March 1, 2016
This horse is a library!
by Simon Reichley
Last week we wrote about a petition, sponsored by Project Literacy, which calls on the United Nations to embrace a bold new plan to eliminate the risk of childhood illiteracy by 2030. The petition has already gathered over 757,000,000 signatures.
The project is hugely ambitious, and will require the concerted and coordinated efforts of governments the world over. It will also require the semi-heroic efforts of creative and passionate people in their own communities, people like Ridwan Sururi, a horse caretaker in Central Java who, in 2014, began a unique, mobile, and free library known as Kudapustaka.
Three days a week, Sururi loads up one of his horses with books and travels around his village of Serang and nearby communities, lending out and collecting children’s books, farming manuals and inspirational texts. The project was born out of a conversation that Sururi had with a friend in Jakarta. Per a 2015 BBC report:
“I love horses, and I want this hobby to bring benefit to people,” he told BBC Indonesia.
The idea for Kudapustaka came from Nirwan Arsuka a fellow horse enthusiast and friend of Mr Sururi’s. “He asked me: Can we help society through our hobby? I said I was interested, but I didn’t know how.”
“Then, he had this idea to create a mobile library using horses. I liked the idea, but sadly I didn’t have any books. So, he sent me boxes of books.”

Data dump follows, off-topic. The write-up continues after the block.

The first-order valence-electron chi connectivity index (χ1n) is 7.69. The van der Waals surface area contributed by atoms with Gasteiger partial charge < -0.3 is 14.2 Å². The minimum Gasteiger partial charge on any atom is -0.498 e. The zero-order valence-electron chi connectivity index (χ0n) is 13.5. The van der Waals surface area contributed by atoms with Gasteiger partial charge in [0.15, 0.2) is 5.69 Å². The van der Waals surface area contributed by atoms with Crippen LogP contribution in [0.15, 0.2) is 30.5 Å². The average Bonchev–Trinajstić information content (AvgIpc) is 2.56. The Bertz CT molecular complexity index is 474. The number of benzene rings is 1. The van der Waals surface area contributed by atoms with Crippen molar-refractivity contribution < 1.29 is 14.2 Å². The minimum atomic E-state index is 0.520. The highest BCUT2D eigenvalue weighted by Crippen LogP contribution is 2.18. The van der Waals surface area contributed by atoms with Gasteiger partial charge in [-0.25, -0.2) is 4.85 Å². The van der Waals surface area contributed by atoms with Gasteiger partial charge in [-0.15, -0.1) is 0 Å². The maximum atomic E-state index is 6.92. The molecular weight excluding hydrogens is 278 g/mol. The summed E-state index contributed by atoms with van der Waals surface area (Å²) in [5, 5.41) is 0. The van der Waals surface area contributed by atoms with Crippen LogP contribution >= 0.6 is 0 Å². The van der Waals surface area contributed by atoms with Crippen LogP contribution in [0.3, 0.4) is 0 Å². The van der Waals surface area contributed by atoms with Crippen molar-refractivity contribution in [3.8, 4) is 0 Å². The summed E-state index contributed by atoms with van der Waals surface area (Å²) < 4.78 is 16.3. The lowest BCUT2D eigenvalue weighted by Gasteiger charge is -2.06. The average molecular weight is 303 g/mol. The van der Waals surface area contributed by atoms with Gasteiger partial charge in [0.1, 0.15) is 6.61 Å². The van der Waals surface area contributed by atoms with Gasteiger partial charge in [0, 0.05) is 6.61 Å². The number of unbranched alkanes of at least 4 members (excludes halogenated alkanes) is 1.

Of the three horses he is paid to look after, Mr Sururi picked Luna as his companion.
“It was a wild horse, but I tamed it. Luna has never kicked or bitten anybody, and is very friendly when surrounded by children.”
He said he wished more people would donate books to his scheme. “Children here love comics and story books.
“Adults, on the other hand, need inspirational and how-to books, like how to farm, that kind of thing.”
According to a UNESCO statistical profile of literacy in Indonesia, illiteracy has plummeted in the country since the 1980s and the overall literacy rate now stands at 91%, up from 63% three decades ago. These numbers, and the commitment of individuals like Sururi should stand as inspiration, and make the lofty goals of Project Literacy seem well within our reach. To donate to individual and community efforts like Sururi’s around the world, or to sign the petition, check out Project Literacy’s website.
Simon Reichley is the Director of Operations and Rights Manager at Melville House.